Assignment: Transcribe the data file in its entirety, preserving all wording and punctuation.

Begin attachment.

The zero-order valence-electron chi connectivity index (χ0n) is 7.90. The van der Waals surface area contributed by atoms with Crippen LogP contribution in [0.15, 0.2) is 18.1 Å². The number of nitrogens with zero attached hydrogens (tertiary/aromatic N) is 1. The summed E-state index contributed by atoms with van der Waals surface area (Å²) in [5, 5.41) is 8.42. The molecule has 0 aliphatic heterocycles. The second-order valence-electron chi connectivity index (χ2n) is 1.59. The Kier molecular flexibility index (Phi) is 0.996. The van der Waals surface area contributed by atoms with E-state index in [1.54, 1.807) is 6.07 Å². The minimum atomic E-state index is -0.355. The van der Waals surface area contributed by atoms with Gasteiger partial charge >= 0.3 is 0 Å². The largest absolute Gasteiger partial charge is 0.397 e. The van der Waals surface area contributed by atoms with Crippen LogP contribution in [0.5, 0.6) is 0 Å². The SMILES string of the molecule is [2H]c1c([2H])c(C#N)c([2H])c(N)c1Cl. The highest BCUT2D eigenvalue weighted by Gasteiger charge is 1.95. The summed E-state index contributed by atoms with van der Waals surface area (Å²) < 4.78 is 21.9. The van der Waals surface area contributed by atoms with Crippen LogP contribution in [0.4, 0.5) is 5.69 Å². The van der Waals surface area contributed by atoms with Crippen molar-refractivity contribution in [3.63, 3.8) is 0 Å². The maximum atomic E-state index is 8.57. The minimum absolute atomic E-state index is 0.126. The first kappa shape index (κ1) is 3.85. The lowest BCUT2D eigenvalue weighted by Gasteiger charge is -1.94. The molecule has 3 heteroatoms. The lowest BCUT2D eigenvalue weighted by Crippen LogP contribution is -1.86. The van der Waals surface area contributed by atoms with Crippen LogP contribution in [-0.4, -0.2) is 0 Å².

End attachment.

The zero-order valence-electron chi connectivity index (χ0n) is 7.90. The van der Waals surface area contributed by atoms with Crippen LogP contribution in [0.15, 0.2) is 18.1 Å². The number of nitrogens with zero attached hydrogens (tertiary/aromatic N) is 1. The summed E-state index contributed by atoms with van der Waals surface area (Å²) in [5, 5.41) is 8.42. The molecule has 0 aliphatic heterocycles. The second-order valence-electron chi connectivity index (χ2n) is 1.59. The Kier molecular flexibility index (Phi) is 0.996. The van der Waals surface area contributed by atoms with E-state index in [1.54, 1.807) is 6.07 Å². The minimum atomic E-state index is -0.355. The van der Waals surface area contributed by atoms with Gasteiger partial charge >= 0.3 is 0 Å². The largest absolute Gasteiger partial charge is 0.397 e. The van der Waals surface area contributed by atoms with Crippen LogP contribution in [0.5, 0.6) is 0 Å². The SMILES string of the molecule is [2H]c1c([2H])c(C#N)c([2H])c(N)c1Cl. The highest BCUT2D eigenvalue weighted by Gasteiger charge is 1.95. The summed E-state index contributed by atoms with van der Waals surface area (Å²) < 4.78 is 21.9. The van der Waals surface area contributed by atoms with Crippen LogP contribution in [0.4, 0.5) is 5.69 Å². The van der Waals surface area contributed by atoms with Crippen molar-refractivity contribution in [3.63, 3.8) is 0 Å². The maximum atomic E-state index is 8.57. The minimum absolute atomic E-state index is 0.126. The first kappa shape index (κ1) is 3.85. The lowest BCUT2D eigenvalue weighted by Gasteiger charge is -1.94. The molecule has 3 heteroatoms. The lowest BCUT2D eigenvalue weighted by Crippen LogP contribution is -1.86. The van der Waals surface area contributed by atoms with Crippen LogP contribution in [-0.4, -0.2) is 0 Å².